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DeLay Slams NBC Over Criminal Intent

House Majority leader Tom DeLay fired off a letter to NBC Universal Television Group President Jeffrey Zucker Thursday calling "a failure of stewardship of our public airwaves," and a "brazen lack of judgment" a shot taken at him during NBC's Law & Order: Criminal Intent finale May 25.

According to a transcript exerpt supplied B&C by DeLay's office, the show's finale features a white supremacist who kills a judge's family, and the killing of an appellate judge. As the detectives hunt for the judge killer, one says: "Maybe we should put out an APB for somebody in a Tom DeLay T-shirt."

Saying he assumed it was a response to his comments about Congress closely monitoring federal judges, an obviously upset DeLay wrote Zucker: "To equate legitimate constitutional inquiry into the role of our courts with a threat of violence against our judges is to equate the First Amendment with terrorism."

NBC responded to the statement: "This episode is in keeping with the spirit and standards of the Law & Order brand.

"The script line involved an exasperated detective bedeviled by a lack of clues, making a sarcastic comment about the futility of looking for a suspect when no specific description existed.
"This isolated piece of gritty "cop talk" was neither a political comment nor an accusation.  It's not unusual for L & O to mention real names in its fictional stories. 
"We're confident in our viewers' ability to distinguish between the two."  

Following is a full text of  the letter:

"Dear Mr. Zucker,

"It was with grave concern I learned this morning of the disturbing misuse of my name on last night's episode of Law & Order: Criminal Intent.  In the episode, a police officer investigating the murder of a federal judge suggested "put[ting] out an APB for somebody in a Tom DeLay t-shirt."  This manipulation of my name and trivialization of the sensitive issue of judicial security represents a reckless disregard for the suffering initiated by recent tragedies and a great disservice to public discourse.

"I can only assume last night's slur was in response to comments I have made in the past about the need for Congress to closely monitor the federal judiciary, as prescribed in our constitutional system of checks and balances.  I have explained all such comments - even those inartfully made and taken out of context - on numerous occasions, including with representatives of your network.  When a responsible journalist like Brit Hume made an inquiry into such comments, he quickly understood them to be limited to Congress's oversight responsibilities and nothing more.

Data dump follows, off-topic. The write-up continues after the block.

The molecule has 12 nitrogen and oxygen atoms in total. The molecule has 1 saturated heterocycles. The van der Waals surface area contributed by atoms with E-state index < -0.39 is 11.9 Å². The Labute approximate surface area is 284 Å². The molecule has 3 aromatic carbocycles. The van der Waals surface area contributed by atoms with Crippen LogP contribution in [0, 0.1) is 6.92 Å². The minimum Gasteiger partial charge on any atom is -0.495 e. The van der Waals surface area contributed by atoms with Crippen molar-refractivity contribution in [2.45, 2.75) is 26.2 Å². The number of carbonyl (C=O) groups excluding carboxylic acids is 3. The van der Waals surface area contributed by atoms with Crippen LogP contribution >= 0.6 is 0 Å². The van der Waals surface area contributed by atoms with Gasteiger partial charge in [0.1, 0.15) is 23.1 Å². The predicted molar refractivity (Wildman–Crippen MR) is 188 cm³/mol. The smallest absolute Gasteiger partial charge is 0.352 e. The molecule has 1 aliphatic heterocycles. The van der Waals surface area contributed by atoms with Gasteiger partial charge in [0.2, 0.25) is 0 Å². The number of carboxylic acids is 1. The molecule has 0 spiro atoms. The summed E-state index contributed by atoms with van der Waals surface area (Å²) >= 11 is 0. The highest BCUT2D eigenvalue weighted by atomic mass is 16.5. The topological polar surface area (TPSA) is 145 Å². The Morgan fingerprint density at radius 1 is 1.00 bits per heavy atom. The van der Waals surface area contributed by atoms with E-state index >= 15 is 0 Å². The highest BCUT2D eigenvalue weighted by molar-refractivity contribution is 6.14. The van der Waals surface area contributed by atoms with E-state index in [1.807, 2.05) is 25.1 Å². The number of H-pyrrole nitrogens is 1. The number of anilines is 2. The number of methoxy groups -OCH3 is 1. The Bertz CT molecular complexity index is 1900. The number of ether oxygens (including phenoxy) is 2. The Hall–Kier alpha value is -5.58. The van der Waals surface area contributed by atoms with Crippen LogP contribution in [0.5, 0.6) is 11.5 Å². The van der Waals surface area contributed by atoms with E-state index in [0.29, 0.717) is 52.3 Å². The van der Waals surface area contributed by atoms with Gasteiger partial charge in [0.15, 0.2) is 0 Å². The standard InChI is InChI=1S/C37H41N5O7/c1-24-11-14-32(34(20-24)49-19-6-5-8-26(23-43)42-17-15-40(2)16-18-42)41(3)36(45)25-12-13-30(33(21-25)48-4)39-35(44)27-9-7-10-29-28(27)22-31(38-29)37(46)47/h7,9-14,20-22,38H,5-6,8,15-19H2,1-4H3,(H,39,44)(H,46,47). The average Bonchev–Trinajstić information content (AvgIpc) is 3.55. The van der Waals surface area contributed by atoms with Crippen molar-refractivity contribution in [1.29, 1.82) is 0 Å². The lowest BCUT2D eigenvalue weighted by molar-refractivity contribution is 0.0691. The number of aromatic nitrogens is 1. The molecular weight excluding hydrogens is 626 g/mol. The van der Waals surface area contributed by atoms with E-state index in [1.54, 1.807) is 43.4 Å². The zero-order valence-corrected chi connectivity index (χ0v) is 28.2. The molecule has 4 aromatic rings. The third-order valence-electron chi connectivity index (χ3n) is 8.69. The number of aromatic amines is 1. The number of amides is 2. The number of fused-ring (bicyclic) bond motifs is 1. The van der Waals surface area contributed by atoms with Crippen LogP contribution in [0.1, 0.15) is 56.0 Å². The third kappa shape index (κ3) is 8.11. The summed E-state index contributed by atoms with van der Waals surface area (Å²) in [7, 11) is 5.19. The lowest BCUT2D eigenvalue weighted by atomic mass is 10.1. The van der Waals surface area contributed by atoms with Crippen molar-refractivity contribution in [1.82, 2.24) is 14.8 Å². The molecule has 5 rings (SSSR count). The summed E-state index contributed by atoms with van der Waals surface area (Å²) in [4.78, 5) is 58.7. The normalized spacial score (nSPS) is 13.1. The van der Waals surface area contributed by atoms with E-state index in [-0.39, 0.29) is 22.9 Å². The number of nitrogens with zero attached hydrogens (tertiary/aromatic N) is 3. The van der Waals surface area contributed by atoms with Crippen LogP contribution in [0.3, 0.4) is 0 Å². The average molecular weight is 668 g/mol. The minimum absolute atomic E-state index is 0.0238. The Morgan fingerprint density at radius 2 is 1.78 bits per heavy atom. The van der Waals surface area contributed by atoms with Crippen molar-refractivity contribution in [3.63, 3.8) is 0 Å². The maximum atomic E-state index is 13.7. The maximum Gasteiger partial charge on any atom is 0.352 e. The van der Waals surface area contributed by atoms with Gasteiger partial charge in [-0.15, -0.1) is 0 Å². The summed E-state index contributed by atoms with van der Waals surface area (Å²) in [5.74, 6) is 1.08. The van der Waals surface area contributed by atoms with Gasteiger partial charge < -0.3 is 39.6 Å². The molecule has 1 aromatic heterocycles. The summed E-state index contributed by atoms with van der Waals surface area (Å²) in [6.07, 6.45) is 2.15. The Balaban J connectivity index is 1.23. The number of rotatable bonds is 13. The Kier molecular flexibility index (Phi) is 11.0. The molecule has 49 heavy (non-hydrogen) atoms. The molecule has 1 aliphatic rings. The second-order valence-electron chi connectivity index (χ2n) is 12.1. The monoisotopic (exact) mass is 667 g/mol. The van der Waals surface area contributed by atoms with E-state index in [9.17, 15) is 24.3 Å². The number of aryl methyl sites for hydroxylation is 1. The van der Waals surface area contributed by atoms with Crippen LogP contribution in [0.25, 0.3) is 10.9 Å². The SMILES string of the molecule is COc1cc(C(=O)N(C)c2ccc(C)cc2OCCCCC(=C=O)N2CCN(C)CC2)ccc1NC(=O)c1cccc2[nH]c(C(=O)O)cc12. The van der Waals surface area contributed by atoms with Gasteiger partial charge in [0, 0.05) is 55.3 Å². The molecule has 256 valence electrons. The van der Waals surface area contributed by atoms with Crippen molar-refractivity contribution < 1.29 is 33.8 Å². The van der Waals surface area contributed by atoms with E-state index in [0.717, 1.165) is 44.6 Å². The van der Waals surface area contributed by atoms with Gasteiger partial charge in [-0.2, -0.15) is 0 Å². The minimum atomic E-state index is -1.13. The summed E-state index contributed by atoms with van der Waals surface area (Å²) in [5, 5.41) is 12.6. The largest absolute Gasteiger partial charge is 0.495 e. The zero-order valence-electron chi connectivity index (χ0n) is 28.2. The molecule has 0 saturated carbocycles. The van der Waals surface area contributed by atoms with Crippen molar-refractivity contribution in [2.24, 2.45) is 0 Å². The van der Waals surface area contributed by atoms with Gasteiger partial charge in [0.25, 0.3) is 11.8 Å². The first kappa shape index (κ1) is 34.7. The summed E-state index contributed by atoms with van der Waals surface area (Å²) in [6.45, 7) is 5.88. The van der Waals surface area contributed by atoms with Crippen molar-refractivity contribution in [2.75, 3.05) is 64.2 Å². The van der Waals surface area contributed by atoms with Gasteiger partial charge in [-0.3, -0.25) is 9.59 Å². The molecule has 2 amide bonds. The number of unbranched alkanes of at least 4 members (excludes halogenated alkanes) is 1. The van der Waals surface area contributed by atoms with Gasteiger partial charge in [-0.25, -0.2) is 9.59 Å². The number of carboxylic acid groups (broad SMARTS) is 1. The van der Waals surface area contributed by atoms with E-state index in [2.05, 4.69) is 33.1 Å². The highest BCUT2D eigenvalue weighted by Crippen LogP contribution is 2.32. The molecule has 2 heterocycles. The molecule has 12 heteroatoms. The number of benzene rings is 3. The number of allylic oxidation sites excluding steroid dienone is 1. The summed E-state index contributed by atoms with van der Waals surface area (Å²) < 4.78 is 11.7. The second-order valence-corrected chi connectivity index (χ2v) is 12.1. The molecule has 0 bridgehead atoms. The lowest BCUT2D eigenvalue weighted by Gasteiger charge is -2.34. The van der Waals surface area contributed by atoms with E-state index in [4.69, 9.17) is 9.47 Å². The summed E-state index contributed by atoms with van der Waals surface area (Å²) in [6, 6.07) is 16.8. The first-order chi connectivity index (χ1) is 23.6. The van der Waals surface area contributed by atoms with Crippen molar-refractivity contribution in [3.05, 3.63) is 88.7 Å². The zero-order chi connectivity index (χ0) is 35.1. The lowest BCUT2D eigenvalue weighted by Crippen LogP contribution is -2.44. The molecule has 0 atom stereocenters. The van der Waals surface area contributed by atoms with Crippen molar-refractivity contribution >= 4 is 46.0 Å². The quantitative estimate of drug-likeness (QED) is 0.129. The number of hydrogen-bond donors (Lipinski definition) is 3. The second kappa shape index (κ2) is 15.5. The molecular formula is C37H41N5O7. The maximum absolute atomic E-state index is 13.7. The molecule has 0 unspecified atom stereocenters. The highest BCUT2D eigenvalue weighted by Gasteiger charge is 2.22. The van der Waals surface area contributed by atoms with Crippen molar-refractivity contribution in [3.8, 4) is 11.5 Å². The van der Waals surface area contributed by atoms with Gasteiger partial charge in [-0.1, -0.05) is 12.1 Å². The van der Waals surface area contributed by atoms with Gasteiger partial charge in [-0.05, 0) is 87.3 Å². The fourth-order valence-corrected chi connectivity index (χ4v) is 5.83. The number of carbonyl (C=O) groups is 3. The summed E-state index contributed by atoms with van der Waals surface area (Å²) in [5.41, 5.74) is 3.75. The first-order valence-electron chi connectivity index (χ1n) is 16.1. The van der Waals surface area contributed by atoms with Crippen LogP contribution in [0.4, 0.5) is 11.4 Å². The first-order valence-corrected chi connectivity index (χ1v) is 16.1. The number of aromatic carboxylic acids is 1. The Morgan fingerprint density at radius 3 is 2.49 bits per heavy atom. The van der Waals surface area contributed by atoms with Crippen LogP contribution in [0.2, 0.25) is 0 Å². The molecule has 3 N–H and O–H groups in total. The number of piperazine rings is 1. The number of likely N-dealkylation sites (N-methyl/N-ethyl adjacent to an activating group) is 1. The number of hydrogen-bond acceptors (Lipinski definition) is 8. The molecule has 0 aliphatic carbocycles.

"Amerrican judges and law enforcement officers put their lives on the line every day to protect our streets, our citizens, and our way of life.  To equate legitimate constitutional inquiry into the role of our courts with a threat of violence against our judges is to equate the First Amendment with terrorism.

"Our constitution created and our people have a right to an independent judiciary, but millions of Americans in recent decades have grown concerned about the expansion of judicial independence into judicial supremacy.  To compare such concerns, which, again, are shared by millions of Americans, to a violent crime is a reckless trivialization of a serious public issue.

"Last night's brazen lack of judgment represents a failure of stewardship of our public airwaves and as much evidence as anyone needs for the embarrassing state of the mainstream media's credibility."